On the Road with Navajo Nation Health Workers

Many Navajo live in picturesque, if isolated, homes — such as this one, owned by septuagenarian couple Nancy and Bennie.

Community Health Representatives in the Navajo Nation have been caring for their tribe since 1968. They drive long distances, often in four-wheeler pickups, to regularly check up on everyone from teens to grandparents. And they help those clients stay healthy (“clients” is the preferred term, even though the program is free and the relationships are often familial, literally and figuratively) by consulting on medications, advising on diets, and more. Under the name Community Outreach and Patient Empowerment, or COPE, Partners In Health is proud to support Community Health Representatives with consultation materials and hundreds of hours of training each year. Here’s a quick glimpse into the heart of a native health system.

(All photos by Cecille Joan Avila / Partners In Health)

The Navajo Nation covers some 27,000 square miles and straddles Arizona, Utah, and New Mexico. To make their regular rounds, Community Health Representatives such as Stephanie Shorty (left) and Jonathan Abeita (right) spend hours in their trucks each day.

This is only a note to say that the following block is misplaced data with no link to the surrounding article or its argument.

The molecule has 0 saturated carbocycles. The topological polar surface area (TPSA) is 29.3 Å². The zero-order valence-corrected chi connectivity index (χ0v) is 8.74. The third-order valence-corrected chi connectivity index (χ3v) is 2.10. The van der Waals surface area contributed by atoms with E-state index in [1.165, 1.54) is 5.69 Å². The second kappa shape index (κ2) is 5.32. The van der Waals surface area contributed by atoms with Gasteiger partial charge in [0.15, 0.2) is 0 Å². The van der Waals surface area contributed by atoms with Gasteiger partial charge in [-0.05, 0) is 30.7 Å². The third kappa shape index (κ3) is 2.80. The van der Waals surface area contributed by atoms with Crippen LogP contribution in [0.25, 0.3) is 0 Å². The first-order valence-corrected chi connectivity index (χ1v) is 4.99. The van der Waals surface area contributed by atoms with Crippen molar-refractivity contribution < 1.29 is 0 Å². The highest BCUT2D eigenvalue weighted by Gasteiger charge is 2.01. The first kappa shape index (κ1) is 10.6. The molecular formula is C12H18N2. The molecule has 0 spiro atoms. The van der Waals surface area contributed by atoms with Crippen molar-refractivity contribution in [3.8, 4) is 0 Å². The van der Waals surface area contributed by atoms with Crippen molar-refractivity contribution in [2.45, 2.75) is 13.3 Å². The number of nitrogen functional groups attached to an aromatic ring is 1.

One of the perks of the job, most Community Health Representatives report, is getting to spend time with elders. Here, Martha Williams (right) listens to 81-year-old client Julia explain how to take the tassel of a corn stalk and tap it gently over a bowl to collect the pollen. “A ¼ cup in a leather bag is half a cornfield,” Julia says.

Here, Julia remembers her family washing themselves not with spring water but with snow. “When the trees were heavy with snow,” she recalled, “my father would shake the branches and my sister and I had our snow bath.”

While every visit by a Community Health Representative helps a client stay healthy, building personal connections and spending time together often is just as valuable. Here, Terrilyne Joe (left) takes Norman’s blood pressure. Moments earlier, 61-year-old Norman had finished telling the 26-year-old the epic story — featuring a cruel school, a hippie van, and his theory about how two people can have complementary disabilities — of how he met the love of his life and wife of 42 years.

There’s always plenty of work to do, too. Here, Stephanie Shorty (left) double-checks prescriptions for Stanley, as she does twice a month. He lives alone, and acknowledges that he doesn’t always like to take his medicine. “Coffee is my medicine,” he jokes.

Community Health Representatives often go on walks with their clients, to encourage a routine of physical activity — and take in the Nation’s beautiful, rugged scenery. Here, Stanley and Stephanie take a walk toward the mesa, from which they can see the home he was born in 60 years ago.